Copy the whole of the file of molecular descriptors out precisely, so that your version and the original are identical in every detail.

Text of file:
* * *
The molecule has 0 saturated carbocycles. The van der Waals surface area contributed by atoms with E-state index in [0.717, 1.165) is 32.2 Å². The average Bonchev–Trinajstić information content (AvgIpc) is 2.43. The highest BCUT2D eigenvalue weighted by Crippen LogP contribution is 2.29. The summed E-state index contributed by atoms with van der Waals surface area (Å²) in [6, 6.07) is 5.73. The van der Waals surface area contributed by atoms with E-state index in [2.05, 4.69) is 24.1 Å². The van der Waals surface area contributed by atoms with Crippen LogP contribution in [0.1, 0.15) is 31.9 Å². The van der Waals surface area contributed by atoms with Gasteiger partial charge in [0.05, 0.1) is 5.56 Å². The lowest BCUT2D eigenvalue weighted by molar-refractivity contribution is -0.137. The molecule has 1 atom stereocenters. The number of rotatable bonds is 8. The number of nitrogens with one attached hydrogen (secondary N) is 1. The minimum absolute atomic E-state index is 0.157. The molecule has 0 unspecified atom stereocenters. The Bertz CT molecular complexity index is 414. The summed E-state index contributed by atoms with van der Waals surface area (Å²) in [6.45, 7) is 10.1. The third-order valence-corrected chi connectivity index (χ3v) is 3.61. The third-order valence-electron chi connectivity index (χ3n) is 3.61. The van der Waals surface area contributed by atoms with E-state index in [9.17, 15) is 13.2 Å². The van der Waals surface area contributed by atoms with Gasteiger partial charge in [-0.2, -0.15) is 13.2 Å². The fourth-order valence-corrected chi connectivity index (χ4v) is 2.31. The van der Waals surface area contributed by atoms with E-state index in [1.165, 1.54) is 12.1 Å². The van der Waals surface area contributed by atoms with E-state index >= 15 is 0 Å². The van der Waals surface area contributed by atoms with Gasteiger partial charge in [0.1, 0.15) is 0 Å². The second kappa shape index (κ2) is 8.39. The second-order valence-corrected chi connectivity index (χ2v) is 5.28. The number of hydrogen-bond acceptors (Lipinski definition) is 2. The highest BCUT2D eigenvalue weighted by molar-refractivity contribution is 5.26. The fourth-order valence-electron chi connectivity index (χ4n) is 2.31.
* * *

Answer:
The molecule has 0 saturated carbocycles. The van der Waals surface area contributed by atoms with E-state index in [0.717, 1.165) is 32.2 Å². The average Bonchev–Trinajstić information content (AvgIpc) is 2.43. The highest BCUT2D eigenvalue weighted by Crippen LogP contribution is 2.29. The summed E-state index contributed by atoms with van der Waals surface area (Å²) in [6, 6.07) is 5.73. The van der Waals surface area contributed by atoms with E-state index in [2.05, 4.69) is 24.1 Å². The van der Waals surface area contributed by atoms with Crippen LogP contribution in [0.1, 0.15) is 31.9 Å². The van der Waals surface area contributed by atoms with Gasteiger partial charge in [0.05, 0.1) is 5.56 Å². The lowest BCUT2D eigenvalue weighted by molar-refractivity contribution is -0.137. The molecule has 1 atom stereocenters. The number of rotatable bonds is 8. The number of nitrogens with one attached hydrogen (secondary N) is 1. The minimum absolute atomic E-state index is 0.157. The molecule has 0 unspecified atom stereocenters. The Bertz CT molecular complexity index is 414. The summed E-state index contributed by atoms with van der Waals surface area (Å²) in [6.45, 7) is 10.1. The third-order valence-corrected chi connectivity index (χ3v) is 3.61. The third-order valence-electron chi connectivity index (χ3n) is 3.61. The van der Waals surface area contributed by atoms with E-state index in [9.17, 15) is 13.2 Å². The van der Waals surface area contributed by atoms with Gasteiger partial charge in [-0.2, -0.15) is 13.2 Å². The fourth-order valence-corrected chi connectivity index (χ4v) is 2.31. The van der Waals surface area contributed by atoms with E-state index in [1.165, 1.54) is 12.1 Å². The van der Waals surface area contributed by atoms with E-state index >= 15 is 0 Å². The van der Waals surface area contributed by atoms with Gasteiger partial charge in [0.1, 0.15) is 0 Å². The second kappa shape index (κ2) is 8.39. The second-order valence-corrected chi connectivity index (χ2v) is 5.28. The number of hydrogen-bond acceptors (Lipinski definition) is 2. The highest BCUT2D eigenvalue weighted by molar-refractivity contribution is 5.26. The fourth-order valence-electron chi connectivity index (χ4n) is 2.31.